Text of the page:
Three influential state senators have put together a new plan to create Tennessee's first school voucher program, but Gov. Bill Haslam says he intends to hold firm to his proposal to limit vouchers to needy students in the state's worst schools.
Sen. Brian Kelsey, a Germantown Republican and a longtime proponent of vouchers, filed a measure Thursday that would offer vouchers to the families of poor and working-class students in Shelby, Davidson and eight other counties.
Supporters, who include Lt. Gov. Ron Ramsey, R-Blountville, and Senate Education Committee Chair Dolores Gresham, R-Somerville, tout the proposal as a compromise measure meant to break the impasse that sank voucher legislation in the Senate last year.
But Haslam voiced skepticism to reporters Thursday.
"We like the bill we proposed. We proposed it for a very specific reason," he said. "When Sen. Kelsey told me he was going to file that, I said that's your right. You guys pursue that and see what you can get done. We like our bill."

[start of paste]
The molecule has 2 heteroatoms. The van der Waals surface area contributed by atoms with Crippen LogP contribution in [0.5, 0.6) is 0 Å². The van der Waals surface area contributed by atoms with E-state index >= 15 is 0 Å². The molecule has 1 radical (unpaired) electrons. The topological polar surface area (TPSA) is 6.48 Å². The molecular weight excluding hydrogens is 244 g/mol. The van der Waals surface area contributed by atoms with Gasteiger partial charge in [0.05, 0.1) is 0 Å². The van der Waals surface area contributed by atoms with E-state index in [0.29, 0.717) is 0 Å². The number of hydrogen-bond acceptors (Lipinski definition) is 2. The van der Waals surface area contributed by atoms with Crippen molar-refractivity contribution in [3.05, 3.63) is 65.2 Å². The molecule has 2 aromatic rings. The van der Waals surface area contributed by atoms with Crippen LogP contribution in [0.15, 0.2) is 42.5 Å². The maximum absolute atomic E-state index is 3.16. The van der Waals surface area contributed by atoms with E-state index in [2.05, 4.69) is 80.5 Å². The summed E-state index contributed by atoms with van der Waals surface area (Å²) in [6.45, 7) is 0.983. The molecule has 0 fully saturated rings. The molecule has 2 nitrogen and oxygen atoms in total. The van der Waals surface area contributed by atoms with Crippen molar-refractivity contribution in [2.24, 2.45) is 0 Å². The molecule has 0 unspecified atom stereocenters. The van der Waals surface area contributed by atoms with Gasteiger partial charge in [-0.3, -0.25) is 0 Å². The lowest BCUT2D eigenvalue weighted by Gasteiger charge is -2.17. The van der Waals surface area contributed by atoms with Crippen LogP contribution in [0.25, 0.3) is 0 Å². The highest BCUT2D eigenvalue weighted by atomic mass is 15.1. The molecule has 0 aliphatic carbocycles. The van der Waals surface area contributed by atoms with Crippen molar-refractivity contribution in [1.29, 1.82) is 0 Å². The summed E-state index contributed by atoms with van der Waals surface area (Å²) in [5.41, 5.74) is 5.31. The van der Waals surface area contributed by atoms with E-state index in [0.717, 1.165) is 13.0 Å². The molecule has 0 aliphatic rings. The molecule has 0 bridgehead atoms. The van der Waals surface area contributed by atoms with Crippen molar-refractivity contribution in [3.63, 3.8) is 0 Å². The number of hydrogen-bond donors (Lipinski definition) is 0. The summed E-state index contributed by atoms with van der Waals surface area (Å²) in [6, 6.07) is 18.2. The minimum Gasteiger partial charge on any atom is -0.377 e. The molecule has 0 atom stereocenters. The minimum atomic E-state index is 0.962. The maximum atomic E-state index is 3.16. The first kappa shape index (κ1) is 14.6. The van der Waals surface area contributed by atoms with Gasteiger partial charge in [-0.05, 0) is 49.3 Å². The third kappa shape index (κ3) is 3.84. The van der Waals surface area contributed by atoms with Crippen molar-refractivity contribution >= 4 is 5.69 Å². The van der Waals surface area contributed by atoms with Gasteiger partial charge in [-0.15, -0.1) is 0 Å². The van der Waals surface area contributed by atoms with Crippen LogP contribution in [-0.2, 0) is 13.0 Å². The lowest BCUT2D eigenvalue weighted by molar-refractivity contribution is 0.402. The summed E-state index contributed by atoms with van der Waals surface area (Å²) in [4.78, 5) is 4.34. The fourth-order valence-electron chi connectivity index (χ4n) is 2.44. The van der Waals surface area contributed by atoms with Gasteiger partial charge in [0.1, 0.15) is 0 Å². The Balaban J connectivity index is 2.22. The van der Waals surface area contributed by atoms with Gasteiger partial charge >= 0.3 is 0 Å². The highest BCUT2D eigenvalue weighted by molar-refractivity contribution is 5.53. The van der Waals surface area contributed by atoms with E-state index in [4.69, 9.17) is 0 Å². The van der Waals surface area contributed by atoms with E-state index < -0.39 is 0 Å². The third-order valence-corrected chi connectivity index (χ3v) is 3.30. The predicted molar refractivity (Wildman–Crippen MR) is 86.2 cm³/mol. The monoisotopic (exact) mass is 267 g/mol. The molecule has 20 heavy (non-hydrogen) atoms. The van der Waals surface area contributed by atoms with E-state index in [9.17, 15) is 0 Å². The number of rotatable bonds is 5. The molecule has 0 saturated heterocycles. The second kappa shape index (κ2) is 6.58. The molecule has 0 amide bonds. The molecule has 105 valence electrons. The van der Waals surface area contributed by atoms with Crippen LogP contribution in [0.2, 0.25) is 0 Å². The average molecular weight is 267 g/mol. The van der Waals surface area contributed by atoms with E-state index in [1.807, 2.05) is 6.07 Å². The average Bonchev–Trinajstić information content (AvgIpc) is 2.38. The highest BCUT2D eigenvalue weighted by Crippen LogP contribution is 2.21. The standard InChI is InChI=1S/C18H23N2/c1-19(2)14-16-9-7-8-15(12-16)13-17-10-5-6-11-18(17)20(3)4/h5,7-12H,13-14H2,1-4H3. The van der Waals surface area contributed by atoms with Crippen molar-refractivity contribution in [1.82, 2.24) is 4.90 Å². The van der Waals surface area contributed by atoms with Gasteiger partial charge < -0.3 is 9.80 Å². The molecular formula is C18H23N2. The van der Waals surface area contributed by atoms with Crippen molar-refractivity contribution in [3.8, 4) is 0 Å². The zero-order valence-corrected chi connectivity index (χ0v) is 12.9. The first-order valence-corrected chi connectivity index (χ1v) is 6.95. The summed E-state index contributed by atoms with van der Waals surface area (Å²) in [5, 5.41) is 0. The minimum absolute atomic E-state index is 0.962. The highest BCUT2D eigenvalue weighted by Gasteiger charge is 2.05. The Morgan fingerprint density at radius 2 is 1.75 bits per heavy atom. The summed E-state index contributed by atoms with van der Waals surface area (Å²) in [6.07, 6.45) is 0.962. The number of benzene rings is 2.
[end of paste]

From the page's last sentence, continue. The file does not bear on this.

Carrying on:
With their measure, Senate Bill 2025, Kelsey and his co-sponsors have dropped many of the demands they made last spring, when they proposed increasing income limits proposed by Haslam, doubling the number of vouchers available immediately and opening the program to families statewide.
This year, they have proposed legislation that closely mirrors Haslam's plan. Like Haslam, they call for offering 5,000 vouchers in the first year, eventually ramping up to 20,000, and they agree with the Republican governor that eligibility should be limited to students who qualify for free or reduced lunches.
The Senate plan also shares with Haslam's proposal a preference for students enrolled in low-performing schools. But the two measures differ in the definition.
Haslam's measure, Senate Bill 196, would offer vouchers only to students who are zoned or attend schools in the bottom 5 percent. The Senate proposal opens it to students in the bottom 10 percent.
The Senate plan also contains a provision to distribute vouchers to other families if any are left over. Those families would have to meet the same income qualifications but could live anywhere in a county that has low-performing schools.
Kelsey, Gresham and Ramsey all represent areas where families would qualify for vouchers under their proposal but not Haslam's.
State Rep. John Deberry, a Democrat who represents central Memphis, will sponsor the measure in the state House of Representatives.